Ah, newspaper cinema. Some "news" films are noirish. Some are dramas Others are comedies or dramas or semi-documentaries. And then there's Citizen Kane.

Check out The Image of the Journalist in Popular Culture, a new site devoted to -- well, just what it says. IJPC is a project of the Norman Lear Center, Annenberg School for Communication, University of Southern California. The director is Joe Saltzman, an associated professor of journalism and associate dean. An impressive site that is long overdue.

Two other sites are valuable guides to journalism films. One is by Paul Schindler; the other is maintained by the Detroit Free Press.

So read on. Just don't tear out the front page.

-- editor 


"The Big Clock"

This is a fun little film noir.

Takes place at a crime magazine, where Ray Milland, pictured here, is the ace reporter.

There's a murder, and all signs point to old Ray. Elsa Lanchester does a good bit as a ditzy artist. He spends the best part of the movie trying to leave work.

If you've seen "No Way Out" with Kevin Costner, it's kinda the same deal, an updated remake. Based on the novel by Kenneth Fearing.

Go there.

 The Sweet Smell of Success"


 You see what it's all about in this photo.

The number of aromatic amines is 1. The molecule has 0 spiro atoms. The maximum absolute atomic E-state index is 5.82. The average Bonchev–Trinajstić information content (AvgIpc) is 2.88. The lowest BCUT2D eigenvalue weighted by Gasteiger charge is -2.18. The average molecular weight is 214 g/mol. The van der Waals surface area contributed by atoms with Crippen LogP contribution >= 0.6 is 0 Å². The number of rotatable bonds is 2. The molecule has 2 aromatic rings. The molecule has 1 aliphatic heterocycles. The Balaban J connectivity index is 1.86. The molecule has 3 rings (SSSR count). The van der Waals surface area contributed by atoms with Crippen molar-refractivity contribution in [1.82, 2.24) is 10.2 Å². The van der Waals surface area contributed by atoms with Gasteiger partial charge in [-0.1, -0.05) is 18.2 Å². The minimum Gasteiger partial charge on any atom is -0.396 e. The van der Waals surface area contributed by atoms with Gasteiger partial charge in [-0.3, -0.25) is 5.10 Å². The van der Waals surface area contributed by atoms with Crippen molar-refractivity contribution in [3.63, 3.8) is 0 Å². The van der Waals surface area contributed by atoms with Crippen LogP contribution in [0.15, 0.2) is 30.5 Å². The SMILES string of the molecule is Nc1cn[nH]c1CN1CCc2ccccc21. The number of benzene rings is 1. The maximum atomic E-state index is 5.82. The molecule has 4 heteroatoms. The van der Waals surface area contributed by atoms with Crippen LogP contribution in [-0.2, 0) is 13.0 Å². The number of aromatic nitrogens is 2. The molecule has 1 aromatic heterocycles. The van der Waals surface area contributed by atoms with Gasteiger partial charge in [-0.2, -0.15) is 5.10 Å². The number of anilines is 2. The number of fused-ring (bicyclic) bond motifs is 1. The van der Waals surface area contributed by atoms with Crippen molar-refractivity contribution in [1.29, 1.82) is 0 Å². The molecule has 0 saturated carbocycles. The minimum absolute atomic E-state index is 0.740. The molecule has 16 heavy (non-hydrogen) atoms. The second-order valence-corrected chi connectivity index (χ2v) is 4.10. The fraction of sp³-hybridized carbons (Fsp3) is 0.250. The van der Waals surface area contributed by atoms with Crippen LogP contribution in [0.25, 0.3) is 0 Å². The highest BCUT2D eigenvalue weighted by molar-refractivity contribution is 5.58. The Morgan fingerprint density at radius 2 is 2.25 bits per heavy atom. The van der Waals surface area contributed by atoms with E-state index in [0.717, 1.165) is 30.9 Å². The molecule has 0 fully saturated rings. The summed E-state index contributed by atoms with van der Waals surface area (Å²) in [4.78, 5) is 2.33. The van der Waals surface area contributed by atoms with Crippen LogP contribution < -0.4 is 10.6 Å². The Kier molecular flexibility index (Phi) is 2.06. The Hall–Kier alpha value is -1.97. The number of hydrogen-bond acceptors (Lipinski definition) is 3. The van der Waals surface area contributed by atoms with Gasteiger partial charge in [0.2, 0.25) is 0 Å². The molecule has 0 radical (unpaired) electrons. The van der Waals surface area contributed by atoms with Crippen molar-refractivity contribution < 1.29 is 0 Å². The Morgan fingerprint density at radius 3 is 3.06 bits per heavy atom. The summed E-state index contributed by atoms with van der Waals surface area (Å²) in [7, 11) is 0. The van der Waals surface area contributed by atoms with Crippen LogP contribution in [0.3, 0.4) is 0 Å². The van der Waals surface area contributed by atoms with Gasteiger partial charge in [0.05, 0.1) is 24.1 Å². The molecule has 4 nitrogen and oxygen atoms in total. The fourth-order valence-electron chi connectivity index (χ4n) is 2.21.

That's J.J. Hunsecker on the right. A famous gossip columnist. A manipulating bastard.That's Sidney Falco on the left. Slimy publicity agent. Needs a mention in Hunsecker's column to make a living. It's a sleazy, symbiotic relationship that thrives in the wonderful cesspool of jazz-era New York.

Go there.

 "All The President's Men"

Yeah, Monica Lewinsky stayed in the Watergate, but she missed the excitement by 15 years.

Forget cigars.

Forget stained dresses.This one's got Deep Throat and the future of the Free World. The late Jason Robards Jr. grabs the Oscar for his portrayal of Ben Bradlee.

Go there.

 The Paper"



Micheal Keaton is the metro editor of a certain New York tabloid. Glenn Close is the bitchy boss.The story concerns these kids who are wrongly convicted, but the best thing about this film is its pace -- a caffiene-fueled rush that covers 24 hours of Gotham City journalism.

Go there.

 "Deadline U.S.A."


Bogie runs a dying paper, and he's dragging a gangster down with him. Jim Backus does spot duty as a reporter.

And look for the bar scene . ..

It's the one where the scribes cry in their beer about the Death of Journalism as they know it. Kim Hunter is no ape in this one.

Go there.

"His Girl Friday"


Howard Hawks directed this flick in 1940, six years before " The Big Sleep." A great study in ad-libbed dialogue between Cary Grant and Rosaline Russell.

Ralph Bellamy plays some yegg. Watch out for the blonde.

Go there.

  "Foreign Correspondent"


WW2 is getting ready to break out all over, and Joel McCrea is the cop reporter sent to cover it. George Sanders is the ultimate cool Brit.

Albert Wasserman gets an Oscar nomination for his wide-eyed portrayal of a diplomat strung out on dope.

Some guy named Hitchcock directed.

Go there.

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